Healthcare is still one of the most common and popular offerings, but the rising cost of healthcare adds complexity for companies and for employees, says Esen. About three-quarters (74 percent) of companies have not considered providing subsidies to purchase health care insurance through a private exchange, according to the research. And 73 percent of organizations anticipated an increase in their company's total health care costs between the 2015 and 2016 plan years; one-third anticipated an increase of over 10 percent.
"Even with the affordable care act and the options for companies to shift responsibility to the private exchange or other areas, we didn't see a major push from companies to stop offering healthcare. These are really popular with employees, and it's also a way for companies to say, 'We care about our talent and we want to enhance your life and wellness and make sure you're healthy,'" she says.
Companies also are offering comprehensive wellness plans to help lower healthcare costs and improve engagement, according to the research. About three-fourths (74 percent) of organizations that had wellness initiatives in place say they were "somewhat" or "very effective" in improving overall engagement of employees, and almost half (48 percent) of respondents say their wellness initiatives decreased health care costs. Respondents also say the initiatives decreased unplanned absences (42 percent) and increased productivity (30 percent).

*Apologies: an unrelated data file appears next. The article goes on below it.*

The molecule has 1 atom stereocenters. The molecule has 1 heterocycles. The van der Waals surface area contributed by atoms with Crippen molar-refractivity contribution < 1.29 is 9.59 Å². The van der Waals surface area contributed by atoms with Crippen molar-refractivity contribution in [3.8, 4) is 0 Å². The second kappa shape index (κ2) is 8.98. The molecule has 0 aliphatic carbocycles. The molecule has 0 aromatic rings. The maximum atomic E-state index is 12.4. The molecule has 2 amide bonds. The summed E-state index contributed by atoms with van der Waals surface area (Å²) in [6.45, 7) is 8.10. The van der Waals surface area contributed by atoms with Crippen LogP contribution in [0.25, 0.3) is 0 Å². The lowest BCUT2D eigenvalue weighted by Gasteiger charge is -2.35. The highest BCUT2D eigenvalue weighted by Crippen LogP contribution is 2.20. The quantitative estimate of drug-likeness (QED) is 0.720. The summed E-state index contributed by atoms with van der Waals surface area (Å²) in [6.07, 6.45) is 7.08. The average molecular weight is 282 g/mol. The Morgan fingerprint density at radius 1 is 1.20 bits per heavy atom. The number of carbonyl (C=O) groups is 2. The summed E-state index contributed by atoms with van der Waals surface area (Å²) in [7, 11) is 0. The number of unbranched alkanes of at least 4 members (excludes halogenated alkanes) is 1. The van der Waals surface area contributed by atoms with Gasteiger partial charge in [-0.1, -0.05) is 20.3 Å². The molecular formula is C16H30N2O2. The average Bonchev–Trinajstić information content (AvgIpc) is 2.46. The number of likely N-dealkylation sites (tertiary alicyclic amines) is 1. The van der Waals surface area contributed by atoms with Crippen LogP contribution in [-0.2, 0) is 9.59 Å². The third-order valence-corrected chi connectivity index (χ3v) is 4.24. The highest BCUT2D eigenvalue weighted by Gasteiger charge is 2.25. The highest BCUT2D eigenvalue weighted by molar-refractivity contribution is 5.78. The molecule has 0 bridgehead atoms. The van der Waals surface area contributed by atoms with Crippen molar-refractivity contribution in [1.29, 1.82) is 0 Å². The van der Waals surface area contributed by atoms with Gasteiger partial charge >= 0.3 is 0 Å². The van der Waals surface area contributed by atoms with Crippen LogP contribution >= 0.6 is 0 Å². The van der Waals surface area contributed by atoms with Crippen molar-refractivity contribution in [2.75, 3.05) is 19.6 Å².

Flexible work is another standard benefit; according to the survey, 56 percent of employers offer the option to use flexible work arrangements and in technology that number rises to 76 percent of organizations who offer flexible work arrangements.
"The benefit that actually delivers the highest return in terms of improving employee engagement is giving employees the gift of time. For today's workforce, the most important thing is creating the most flexible working environment that you can in order to improve the work-life balance of employees. Focusing on this aspect will deliver a higher return than most other benefits offerings," says Kropp.
Where should organizations focus in 2017? It's less about offering specific benefits over and above the classics -- like healthcare, flexible work, retirement savings and planning and paid leave -- and more about tailoring your benefits plan to meet the unique needs of your workforce, says Laura Kerekes, chief knowledge officer at ThinkHR.
"You don't want it to become an arms race, but you do want to include interesting and voluntary benefits so that you are appealing to every aspect of your workforce. When you're thinking about this, look at the demographics of your workforce. We are seeing all kinds of thing like critical care and long-term care insurance for Boomers, identity theft insurance, pet insurance and student loan repayment benefits for millennials -- these make employees feel valued, and like the company cares about their overall well-being," says Kerekes.
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